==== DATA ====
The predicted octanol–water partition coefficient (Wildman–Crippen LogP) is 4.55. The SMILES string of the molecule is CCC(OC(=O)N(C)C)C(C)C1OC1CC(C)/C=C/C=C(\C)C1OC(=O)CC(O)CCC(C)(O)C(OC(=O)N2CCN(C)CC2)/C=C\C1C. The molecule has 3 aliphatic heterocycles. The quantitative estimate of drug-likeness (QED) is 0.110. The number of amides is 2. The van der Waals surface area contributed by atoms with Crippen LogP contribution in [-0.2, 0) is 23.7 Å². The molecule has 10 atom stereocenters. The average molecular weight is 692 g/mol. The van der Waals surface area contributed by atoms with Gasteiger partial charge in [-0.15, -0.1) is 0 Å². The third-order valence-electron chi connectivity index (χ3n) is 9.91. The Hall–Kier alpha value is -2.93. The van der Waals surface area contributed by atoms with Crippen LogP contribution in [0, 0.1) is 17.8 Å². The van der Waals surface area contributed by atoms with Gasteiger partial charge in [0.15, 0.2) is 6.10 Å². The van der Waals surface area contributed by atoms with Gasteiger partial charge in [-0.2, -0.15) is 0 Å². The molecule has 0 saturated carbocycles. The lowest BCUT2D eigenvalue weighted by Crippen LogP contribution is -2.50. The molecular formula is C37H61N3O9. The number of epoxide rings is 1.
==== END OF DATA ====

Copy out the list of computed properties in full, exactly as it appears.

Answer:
The predicted octanol–water partition coefficient (Wildman–Crippen LogP) is 4.55. The SMILES string of the molecule is CCC(OC(=O)N(C)C)C(C)C1OC1CC(C)/C=C/C=C(\C)C1OC(=O)CC(O)CCC(C)(O)C(OC(=O)N2CCN(C)CC2)/C=C\C1C. The molecule has 3 aliphatic heterocycles. The quantitative estimate of drug-likeness (QED) is 0.110. The number of amides is 2. The van der Waals surface area contributed by atoms with Crippen LogP contribution in [-0.2, 0) is 23.7 Å². The molecule has 10 atom stereocenters. The average molecular weight is 692 g/mol. The van der Waals surface area contributed by atoms with Gasteiger partial charge in [-0.15, -0.1) is 0 Å². The third-order valence-electron chi connectivity index (χ3n) is 9.91. The Hall–Kier alpha value is -2.93. The van der Waals surface area contributed by atoms with Crippen LogP contribution in [0, 0.1) is 17.8 Å². The van der Waals surface area contributed by atoms with Gasteiger partial charge in [0.15, 0.2) is 6.10 Å². The van der Waals surface area contributed by atoms with Gasteiger partial charge in [-0.2, -0.15) is 0 Å². The molecule has 0 saturated carbocycles. The lowest BCUT2D eigenvalue weighted by Crippen LogP contribution is -2.50. The molecular formula is C37H61N3O9. The number of epoxide rings is 1.